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Monday, June 08, 2009

Judge mulls misconduct ruling in taser case

June 8, 2009
Ian Bailey, Globe and Mail

The head of a provincial inquiry into the death of Robert Dziekanski is reserving the option to level misconduct rulings against four Mounties involved in a fatal confrontation with the Polish immigrant.

In the case of Constable Kwesi Millington, who fired a taser during the Oct. 14, 2007, encounter, Thomas Braidwood says he may conclude that the officer failed to properly assess the circumstances around Mr. Dziekanski and failed to properly respond to them.

“You initially deployed the conducted energy weapon against Mr. Dziekanski … when such deployment was not justified given the totality of the circumstances you were facing at the time,” says the notice, going on to suggest the officer could not have “honestly perceived” Mr. Dziekanski's behaviours were a threat.

Mr. Braidwood says he may also accuse the officer of misrepresenting Mr. Dziekanski's behaviour in his notes and testimony to the inquiry.

These are among the options disclosed Monday in court documents as lawyers for the officers asked the B.C. Supreme Court to rule that Mr. Braidwood lacks the power to make such findings against federal police officers.

“We take the position that a provincial inquiry does not have the jurisdiction to make misconduct findings against the RCMP,” said lawyer David Butcher, representing Constable Bill Bentley.

Mr. Braidwood, who has been at the helm of the continuing inquiry since it was established seven months after Mr. Dziekanski's death, has not actually decided to lay such findings of misconduct, but has itemized them as possibilities.

That prompted the lawyers to announce their legal gambit. During a brief B.C. Supreme Court hearing Monday, the case was put over to Friday.

The officers have received notices of misconduct that vary by their role in the arrest of Mr. Dziekanski, who, tired and angry after being lost for hours at Vancouver International Airport, began acting in an erratic manner.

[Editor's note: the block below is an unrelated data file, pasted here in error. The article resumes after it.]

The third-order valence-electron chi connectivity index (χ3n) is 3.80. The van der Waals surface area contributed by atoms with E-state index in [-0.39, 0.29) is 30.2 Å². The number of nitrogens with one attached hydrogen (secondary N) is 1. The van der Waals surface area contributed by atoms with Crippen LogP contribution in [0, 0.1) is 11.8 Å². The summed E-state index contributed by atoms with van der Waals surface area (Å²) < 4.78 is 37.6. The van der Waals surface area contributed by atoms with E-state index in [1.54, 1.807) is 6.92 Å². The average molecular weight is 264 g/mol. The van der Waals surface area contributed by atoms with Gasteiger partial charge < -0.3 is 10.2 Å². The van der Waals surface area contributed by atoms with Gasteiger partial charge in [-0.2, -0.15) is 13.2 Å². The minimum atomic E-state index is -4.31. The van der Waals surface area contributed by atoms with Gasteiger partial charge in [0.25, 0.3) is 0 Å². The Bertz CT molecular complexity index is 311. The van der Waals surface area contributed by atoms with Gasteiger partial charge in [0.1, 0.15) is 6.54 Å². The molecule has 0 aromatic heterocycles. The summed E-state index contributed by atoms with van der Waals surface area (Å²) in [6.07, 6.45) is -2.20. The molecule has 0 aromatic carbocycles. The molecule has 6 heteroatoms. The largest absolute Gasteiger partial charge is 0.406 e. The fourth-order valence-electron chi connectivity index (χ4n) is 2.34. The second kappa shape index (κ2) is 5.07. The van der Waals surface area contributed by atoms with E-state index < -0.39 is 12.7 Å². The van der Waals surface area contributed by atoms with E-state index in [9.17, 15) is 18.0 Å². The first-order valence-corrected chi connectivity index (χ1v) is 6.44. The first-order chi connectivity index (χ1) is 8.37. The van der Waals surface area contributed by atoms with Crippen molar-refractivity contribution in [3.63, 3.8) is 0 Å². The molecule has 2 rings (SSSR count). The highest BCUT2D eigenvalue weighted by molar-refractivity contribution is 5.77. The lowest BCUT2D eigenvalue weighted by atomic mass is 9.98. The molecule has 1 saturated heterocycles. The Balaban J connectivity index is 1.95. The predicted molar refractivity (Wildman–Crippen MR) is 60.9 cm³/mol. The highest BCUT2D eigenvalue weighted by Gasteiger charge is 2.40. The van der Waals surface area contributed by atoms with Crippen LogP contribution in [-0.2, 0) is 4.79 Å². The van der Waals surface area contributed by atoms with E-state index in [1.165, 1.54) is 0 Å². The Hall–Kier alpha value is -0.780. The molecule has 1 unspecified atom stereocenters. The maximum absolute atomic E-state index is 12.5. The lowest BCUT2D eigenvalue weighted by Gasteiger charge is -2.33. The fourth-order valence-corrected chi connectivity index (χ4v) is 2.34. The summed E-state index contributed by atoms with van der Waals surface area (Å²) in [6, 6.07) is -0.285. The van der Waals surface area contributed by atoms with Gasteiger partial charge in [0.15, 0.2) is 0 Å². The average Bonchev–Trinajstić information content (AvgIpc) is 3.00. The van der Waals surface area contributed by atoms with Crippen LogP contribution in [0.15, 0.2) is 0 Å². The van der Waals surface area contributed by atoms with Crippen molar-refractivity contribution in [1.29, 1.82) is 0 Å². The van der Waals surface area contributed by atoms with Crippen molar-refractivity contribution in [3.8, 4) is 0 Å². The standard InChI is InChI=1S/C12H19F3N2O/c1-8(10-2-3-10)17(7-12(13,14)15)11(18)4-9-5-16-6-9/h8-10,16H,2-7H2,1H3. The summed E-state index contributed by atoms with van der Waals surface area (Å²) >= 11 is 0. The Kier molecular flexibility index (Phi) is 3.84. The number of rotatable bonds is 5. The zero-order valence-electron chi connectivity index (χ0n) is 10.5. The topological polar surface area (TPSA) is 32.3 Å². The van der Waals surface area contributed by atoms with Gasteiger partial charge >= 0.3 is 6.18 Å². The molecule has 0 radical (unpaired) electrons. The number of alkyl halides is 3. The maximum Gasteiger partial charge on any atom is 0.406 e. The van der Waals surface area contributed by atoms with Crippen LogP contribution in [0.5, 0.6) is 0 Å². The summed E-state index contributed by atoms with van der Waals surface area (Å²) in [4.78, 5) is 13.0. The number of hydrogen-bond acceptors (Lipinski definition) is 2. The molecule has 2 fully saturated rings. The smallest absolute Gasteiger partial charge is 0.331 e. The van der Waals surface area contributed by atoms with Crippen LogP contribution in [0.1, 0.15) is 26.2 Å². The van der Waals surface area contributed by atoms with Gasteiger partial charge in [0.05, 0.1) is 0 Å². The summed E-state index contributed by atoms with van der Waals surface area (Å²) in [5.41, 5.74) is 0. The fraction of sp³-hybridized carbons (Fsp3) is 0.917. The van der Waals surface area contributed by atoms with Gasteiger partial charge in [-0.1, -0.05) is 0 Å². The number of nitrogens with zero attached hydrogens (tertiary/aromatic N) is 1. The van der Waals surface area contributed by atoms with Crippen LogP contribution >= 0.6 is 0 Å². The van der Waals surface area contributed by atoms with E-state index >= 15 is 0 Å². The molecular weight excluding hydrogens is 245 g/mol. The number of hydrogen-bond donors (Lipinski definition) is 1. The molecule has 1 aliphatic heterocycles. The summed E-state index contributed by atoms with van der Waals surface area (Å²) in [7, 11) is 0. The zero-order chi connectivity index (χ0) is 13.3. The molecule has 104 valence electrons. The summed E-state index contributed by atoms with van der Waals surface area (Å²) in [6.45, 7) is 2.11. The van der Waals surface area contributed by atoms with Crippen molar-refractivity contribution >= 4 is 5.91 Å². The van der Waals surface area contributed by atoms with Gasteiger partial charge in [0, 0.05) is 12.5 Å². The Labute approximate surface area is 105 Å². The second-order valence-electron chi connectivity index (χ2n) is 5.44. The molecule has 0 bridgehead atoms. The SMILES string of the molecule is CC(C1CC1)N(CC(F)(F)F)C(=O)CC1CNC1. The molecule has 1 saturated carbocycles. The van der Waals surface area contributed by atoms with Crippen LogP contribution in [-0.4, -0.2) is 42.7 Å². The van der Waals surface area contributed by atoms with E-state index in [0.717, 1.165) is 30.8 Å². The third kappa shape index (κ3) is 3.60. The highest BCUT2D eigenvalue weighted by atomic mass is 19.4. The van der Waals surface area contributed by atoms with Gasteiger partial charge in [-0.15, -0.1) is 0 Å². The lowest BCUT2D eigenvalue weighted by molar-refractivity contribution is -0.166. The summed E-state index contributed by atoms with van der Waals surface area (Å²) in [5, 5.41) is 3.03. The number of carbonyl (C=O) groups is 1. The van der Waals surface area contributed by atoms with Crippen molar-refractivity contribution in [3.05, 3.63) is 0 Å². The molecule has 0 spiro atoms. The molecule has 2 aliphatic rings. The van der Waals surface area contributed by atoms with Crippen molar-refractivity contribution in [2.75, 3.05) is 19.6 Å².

The police reacted when Mr. Dziekanski began wielding a stapler. The 40-year-old labourer was subjected to five blasts from a taser, and tackled by the officers. He subsequently died.

A similar notice to Constable Bentley warns that Mr. Braidwood may, among other things, conclude the officer “failed to respond appropriately to the circumstances you faced at that time in relation to Mr. Dziekanski,” “misrepresented” Mr. Dziekanski's behaviours and the manner in which events unfolded “for the purposes of justifying your actions and those of your fellow officers” and “placed a self-serving and misleading interpretation” on portions of notes and statements to regional homicide investigators.

Commission counsel Art Vertlieb, who filed the notices to lawyers, Monday declined comment on the situation, pending Friday's hearing.

Reg Harris, lawyer for Corporal Benjamin Robinson – who was the senior officer on the scene – said he wants to clarify Mr. Braidwood's authority.

“That's primarily what we're trying to do.”

He said lawyers for each officer are taking their own approach to the matter, but “the positions are generally the same with slight factual distinctions.”

Mr. Harris acknowledged the court action launched by the lawyers has allowed the media to report on Mr. Braidwood's blunt assertions.

“That was certainly a consideration that went into filing the documents at Supreme Court.

“Having said that, I am certain the news media would take extreme caution in ensuring the public is well informed that these are merely possibilities at this stage,” he said.

The Crown has ruled out criminal charges against the four officers, suggesting they acted lawfully in dealing with Mr. Dziekanski.

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